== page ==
by James DeChene
The December labor report was recently released and shows that in 2016 Delaware had a net increase of 350 new jobs over the course of the year, and 2017 is looking to be the same, though there may even be a slight net loss for the year. The January report will reflect what truly happened in 2017, but odds are it won’t be pretty. Surrounding states have seen higher growth than Delaware: Maryland at 2%, Pennsylvania and New Jersey at over 1% - while we are shrinking, they are growing.
This week, members of the Joint Finance Committee started their budget process. Over the next five weeks, members will review agency budgets and various funding requests, including Grant in Aid, and will work to craft a spending plan using the Governor’s recommended budget as a starting point. While forecasted revenues show a 6% increase over last year’s, next year’s growth number is back under 2%. The challenge will be for legislators to be spendthrifts during a time of increased revenues, and planning for the out-years where spending obligations will continue to outgrow revenue. Not an easy task in an election year. More info to come as it develops.
Legislators returned to Dover this week. Among items passed, the General Assembly included extending reporting deadlines for the Taskforces on the Legalization of Recreational Marijuana and on School Redistricting. Expect reports to come later in the session.
Also passed this week was a bill creating a committee dedicated solely with how Grant in Aid funding will be administered in the future. Calling for the establishment of a review process, and creating metrics to measure success, the committee will work in conjunction, but separately from JFC to distribute Grant in Aid. Next week will be Governor Carney’s State of the State Address on January 18.
by James DeChene
As widely reported, the FY2018 budget passed with a mix of new revenue and a number of expenditure cuts and other reductions. The ratio was about 48% new revenue ($182.7 million) and 52% cuts ($195.1 million), roughly meeting Governor Carney’s goal of a 50-50 split to fill a budget gap of $377.8 million.
The new revenues are fairly easy to account for: increasing the corporate franchise tax ($116.1 million), raising the alcohol excise tax ($5.2 million), raising the tax on tobacco products ($11.9 million), and raising the realty transfer tax ($45.6 million), changes to insurance policy charges ($4.6 million) and one-time special funds ($3 million).
Tax cuts, and reductions of proposed increases, came from, among other things:
Simply put, nothing contained in the revenue package is designed to be a fix for Delaware’s structural issues, and the list of funding issues the state faced this year only increase next year, including:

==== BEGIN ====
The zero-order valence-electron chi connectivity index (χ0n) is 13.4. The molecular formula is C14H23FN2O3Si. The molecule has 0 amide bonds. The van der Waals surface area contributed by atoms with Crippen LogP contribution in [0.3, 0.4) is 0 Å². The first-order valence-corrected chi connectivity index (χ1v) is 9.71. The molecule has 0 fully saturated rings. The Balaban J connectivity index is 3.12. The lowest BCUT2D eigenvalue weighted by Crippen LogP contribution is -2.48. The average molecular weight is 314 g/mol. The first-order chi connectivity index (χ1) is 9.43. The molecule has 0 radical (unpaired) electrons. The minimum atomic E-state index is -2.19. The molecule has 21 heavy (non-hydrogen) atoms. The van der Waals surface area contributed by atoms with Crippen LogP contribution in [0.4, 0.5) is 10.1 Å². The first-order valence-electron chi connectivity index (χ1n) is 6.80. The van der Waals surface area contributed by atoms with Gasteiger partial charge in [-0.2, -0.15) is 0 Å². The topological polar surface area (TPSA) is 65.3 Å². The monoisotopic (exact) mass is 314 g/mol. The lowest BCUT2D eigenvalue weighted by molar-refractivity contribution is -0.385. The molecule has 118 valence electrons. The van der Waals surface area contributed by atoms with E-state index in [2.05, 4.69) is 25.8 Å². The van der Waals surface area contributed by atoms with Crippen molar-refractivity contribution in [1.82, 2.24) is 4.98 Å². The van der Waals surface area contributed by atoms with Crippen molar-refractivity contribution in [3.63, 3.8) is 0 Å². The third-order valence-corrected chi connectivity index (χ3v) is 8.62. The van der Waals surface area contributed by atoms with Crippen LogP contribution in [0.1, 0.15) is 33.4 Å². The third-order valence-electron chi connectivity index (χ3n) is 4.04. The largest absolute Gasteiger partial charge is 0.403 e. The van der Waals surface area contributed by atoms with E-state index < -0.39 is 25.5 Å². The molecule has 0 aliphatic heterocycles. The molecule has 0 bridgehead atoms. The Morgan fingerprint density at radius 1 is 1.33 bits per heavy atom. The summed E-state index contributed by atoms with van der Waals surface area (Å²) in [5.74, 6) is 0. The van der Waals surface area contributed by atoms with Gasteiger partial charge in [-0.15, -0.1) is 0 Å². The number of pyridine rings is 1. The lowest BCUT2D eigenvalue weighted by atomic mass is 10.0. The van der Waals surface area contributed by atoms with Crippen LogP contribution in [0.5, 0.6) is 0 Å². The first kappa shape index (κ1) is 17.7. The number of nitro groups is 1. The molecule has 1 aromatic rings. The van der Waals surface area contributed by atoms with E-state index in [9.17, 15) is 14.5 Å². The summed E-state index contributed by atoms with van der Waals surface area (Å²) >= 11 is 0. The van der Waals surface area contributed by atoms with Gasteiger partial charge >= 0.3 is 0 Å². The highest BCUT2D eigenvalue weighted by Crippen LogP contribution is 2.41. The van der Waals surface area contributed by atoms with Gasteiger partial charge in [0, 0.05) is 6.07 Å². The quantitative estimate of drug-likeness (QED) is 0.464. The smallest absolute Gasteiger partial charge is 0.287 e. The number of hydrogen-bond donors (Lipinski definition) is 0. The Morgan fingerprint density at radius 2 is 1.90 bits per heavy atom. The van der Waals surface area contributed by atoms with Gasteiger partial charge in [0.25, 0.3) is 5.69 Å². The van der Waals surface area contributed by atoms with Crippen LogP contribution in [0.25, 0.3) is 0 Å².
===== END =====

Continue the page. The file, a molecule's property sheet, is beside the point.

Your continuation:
The Delaware State Chamber of Commerce believes in the time available between now and the end of 2017 should be focused on discussions and planning on how to address these issues in the next part of legislative session. Waiting to solve budget crises with a complicated series of steps, such as the removal of itemized deductions, or looking for new, last minute, sources of revenue makes for ill-formed policy. The ability to have in-depth discussions regarding the impacts of tax increases and spending cuts will go a long way to helping set Delaware on a path to prosperity.
by James DeChene
The General Assembly finished out, for the first time, in what is called “extraordinary session” early Monday morning by passing a budget, a revenue package to pay for it, grants-in-aid, and the bond bill.
Some of the highlights from the last few days in Dover include:
Also of note was the passage of a number of State Chamber priorities, which provides good news for our members. They include:
An important item to note: None of these increases are structural changes or work to address Delaware’s long term revenue and spending issues. Many of the same issues the General Assembly faced this year remain, with the added complication of next year being an election year. It remains to be seen the impact this year will have on future budgets, but the expectation at this point is that next year will be another painful year.
by James DeChene
The 148th General Assembly closed out its session in the early hours of July 1st with its mandated legislation, notably the budget, bond bill and grants in aid, finalized.
There were a few notable pieces of legislation important to economic development this year that passed, namely:
In order to provide the bulk of the shortfall funds required in bond and grants in aid specifically, budget writers were forced to raid funds, rely on inversions from unspent accounts and to restrict new program spending to cover, including using the $6 million Governor Markell set aside to help cover redistricting costs associated with the Wilmington Redistricting plan. The main takeaway from the ending this year was that next year, especially the budget, will be difficult.
Issues for Next Year:
Economic Development – Coastal Zone Modernization, this year the State Chamber raised awareness of the need to modernize the Coastal Zone Act, specifically for sites located north of the C&D Canal to make Delaware more competitive with surrounding states to create jobs here. The issue gained no traction in the General Assembly this year, despite a broad coalition of businesses and business groups calling for action. The State Chamber, along with other coalition members, will continue the process into next year with the hopes of legislation passing.
Budget and Tax Policy – The State Chamber’s Tax Committee is working this summer to help draft recommendations for the next governor to promote pro-growth policy for Delaware. With DEFAC projecting low revenue growth for the next few years, the time is ripe to review how Delaware collects and spends taxpayer dollars.
James DeChene is the Chamber's Senior Vice President of Government Affairs.